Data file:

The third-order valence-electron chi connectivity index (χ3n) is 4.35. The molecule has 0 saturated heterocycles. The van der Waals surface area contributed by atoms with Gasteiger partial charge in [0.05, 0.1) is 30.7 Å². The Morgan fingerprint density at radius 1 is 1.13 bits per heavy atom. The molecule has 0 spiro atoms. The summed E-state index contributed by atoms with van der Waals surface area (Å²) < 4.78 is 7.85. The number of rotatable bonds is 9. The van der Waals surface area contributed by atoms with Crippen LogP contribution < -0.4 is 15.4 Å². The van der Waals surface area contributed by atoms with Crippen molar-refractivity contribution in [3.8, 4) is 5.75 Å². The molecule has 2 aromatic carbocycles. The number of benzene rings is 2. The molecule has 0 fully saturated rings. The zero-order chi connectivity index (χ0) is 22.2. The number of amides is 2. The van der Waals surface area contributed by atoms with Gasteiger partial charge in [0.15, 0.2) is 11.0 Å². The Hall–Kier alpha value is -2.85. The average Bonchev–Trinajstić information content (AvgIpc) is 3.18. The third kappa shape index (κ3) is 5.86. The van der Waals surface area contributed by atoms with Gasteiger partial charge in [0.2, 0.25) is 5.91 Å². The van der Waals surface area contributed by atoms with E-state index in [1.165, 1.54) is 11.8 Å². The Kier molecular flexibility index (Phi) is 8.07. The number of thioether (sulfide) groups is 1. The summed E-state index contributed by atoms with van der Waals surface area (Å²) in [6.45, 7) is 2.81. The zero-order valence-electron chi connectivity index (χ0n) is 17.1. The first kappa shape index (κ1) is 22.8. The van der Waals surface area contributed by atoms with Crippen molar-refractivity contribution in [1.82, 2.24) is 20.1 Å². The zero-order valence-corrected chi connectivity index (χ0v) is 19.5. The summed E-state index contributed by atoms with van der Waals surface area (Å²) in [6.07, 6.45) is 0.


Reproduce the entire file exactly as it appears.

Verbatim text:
The third-order valence-electron chi connectivity index (χ3n) is 4.35. The molecule has 0 saturated heterocycles. The van der Waals surface area contributed by atoms with Gasteiger partial charge in [0.05, 0.1) is 30.7 Å². The Morgan fingerprint density at radius 1 is 1.13 bits per heavy atom. The molecule has 0 spiro atoms. The summed E-state index contributed by atoms with van der Waals surface area (Å²) < 4.78 is 7.85. The number of rotatable bonds is 9. The van der Waals surface area contributed by atoms with Crippen LogP contribution < -0.4 is 15.4 Å². The van der Waals surface area contributed by atoms with Crippen molar-refractivity contribution in [3.8, 4) is 5.75 Å². The molecule has 2 aromatic carbocycles. The number of benzene rings is 2. The molecule has 0 fully saturated rings. The zero-order chi connectivity index (χ0) is 22.2. The number of amides is 2. The van der Waals surface area contributed by atoms with Gasteiger partial charge in [0.15, 0.2) is 11.0 Å². The Hall–Kier alpha value is -2.85. The average Bonchev–Trinajstić information content (AvgIpc) is 3.18. The third kappa shape index (κ3) is 5.86. The van der Waals surface area contributed by atoms with Gasteiger partial charge in [0.2, 0.25) is 5.91 Å². The van der Waals surface area contributed by atoms with E-state index in [1.165, 1.54) is 11.8 Å². The Kier molecular flexibility index (Phi) is 8.07. The number of thioether (sulfide) groups is 1. The summed E-state index contributed by atoms with van der Waals surface area (Å²) in [6.45, 7) is 2.81. The zero-order valence-electron chi connectivity index (χ0n) is 17.1. The first kappa shape index (κ1) is 22.8. The van der Waals surface area contributed by atoms with Crippen molar-refractivity contribution in [1.82, 2.24) is 20.1 Å². The zero-order valence-corrected chi connectivity index (χ0v) is 19.5. The summed E-state index contributed by atoms with van der Waals surface area (Å²) in [6.07, 6.45) is 0.